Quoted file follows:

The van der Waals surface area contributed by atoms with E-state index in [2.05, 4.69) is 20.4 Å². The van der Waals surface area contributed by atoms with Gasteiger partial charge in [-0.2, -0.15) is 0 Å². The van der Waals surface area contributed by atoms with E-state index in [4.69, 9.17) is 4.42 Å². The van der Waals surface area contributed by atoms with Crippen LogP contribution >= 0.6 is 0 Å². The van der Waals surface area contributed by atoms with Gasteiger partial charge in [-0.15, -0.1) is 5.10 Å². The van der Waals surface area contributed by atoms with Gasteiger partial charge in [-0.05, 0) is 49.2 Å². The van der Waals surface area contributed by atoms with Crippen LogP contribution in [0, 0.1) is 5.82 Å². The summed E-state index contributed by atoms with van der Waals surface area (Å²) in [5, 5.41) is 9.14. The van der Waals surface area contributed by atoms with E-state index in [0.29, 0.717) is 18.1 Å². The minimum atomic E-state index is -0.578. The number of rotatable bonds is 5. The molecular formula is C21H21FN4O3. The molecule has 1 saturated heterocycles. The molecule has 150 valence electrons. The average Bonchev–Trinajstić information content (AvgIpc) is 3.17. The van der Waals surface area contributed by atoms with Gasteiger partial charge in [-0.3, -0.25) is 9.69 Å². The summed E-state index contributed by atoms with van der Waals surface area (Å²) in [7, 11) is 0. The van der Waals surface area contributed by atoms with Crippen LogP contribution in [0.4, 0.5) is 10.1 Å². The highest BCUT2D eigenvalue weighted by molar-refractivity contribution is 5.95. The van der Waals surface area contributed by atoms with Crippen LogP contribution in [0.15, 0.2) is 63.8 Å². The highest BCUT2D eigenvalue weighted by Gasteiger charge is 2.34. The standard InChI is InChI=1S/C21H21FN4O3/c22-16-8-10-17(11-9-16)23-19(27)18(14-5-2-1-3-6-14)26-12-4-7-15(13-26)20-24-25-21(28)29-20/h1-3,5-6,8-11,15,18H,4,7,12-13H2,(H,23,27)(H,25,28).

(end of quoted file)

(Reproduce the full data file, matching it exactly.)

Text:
The van der Waals surface area contributed by atoms with E-state index in [2.05, 4.69) is 20.4 Å². The van der Waals surface area contributed by atoms with Gasteiger partial charge in [-0.2, -0.15) is 0 Å². The van der Waals surface area contributed by atoms with E-state index in [4.69, 9.17) is 4.42 Å². The van der Waals surface area contributed by atoms with Crippen LogP contribution >= 0.6 is 0 Å². The van der Waals surface area contributed by atoms with Gasteiger partial charge in [-0.15, -0.1) is 5.10 Å². The van der Waals surface area contributed by atoms with Gasteiger partial charge in [-0.05, 0) is 49.2 Å². The van der Waals surface area contributed by atoms with Crippen LogP contribution in [0, 0.1) is 5.82 Å². The summed E-state index contributed by atoms with van der Waals surface area (Å²) in [5, 5.41) is 9.14. The van der Waals surface area contributed by atoms with E-state index in [0.29, 0.717) is 18.1 Å². The minimum atomic E-state index is -0.578. The number of rotatable bonds is 5. The molecular formula is C21H21FN4O3. The molecule has 1 saturated heterocycles. The molecule has 150 valence electrons. The average Bonchev–Trinajstić information content (AvgIpc) is 3.17. The van der Waals surface area contributed by atoms with Gasteiger partial charge in [-0.3, -0.25) is 9.69 Å². The summed E-state index contributed by atoms with van der Waals surface area (Å²) in [7, 11) is 0. The van der Waals surface area contributed by atoms with Crippen LogP contribution in [0.4, 0.5) is 10.1 Å². The highest BCUT2D eigenvalue weighted by molar-refractivity contribution is 5.95. The van der Waals surface area contributed by atoms with Crippen LogP contribution in [0.15, 0.2) is 63.8 Å². The highest BCUT2D eigenvalue weighted by Gasteiger charge is 2.34. The standard InChI is InChI=1S/C21H21FN4O3/c22-16-8-10-17(11-9-16)23-19(27)18(14-5-2-1-3-6-14)26-12-4-7-15(13-26)20-24-25-21(28)29-20/h1-3,5-6,8-11,15,18H,4,7,12-13H2,(H,23,27)(H,25,28).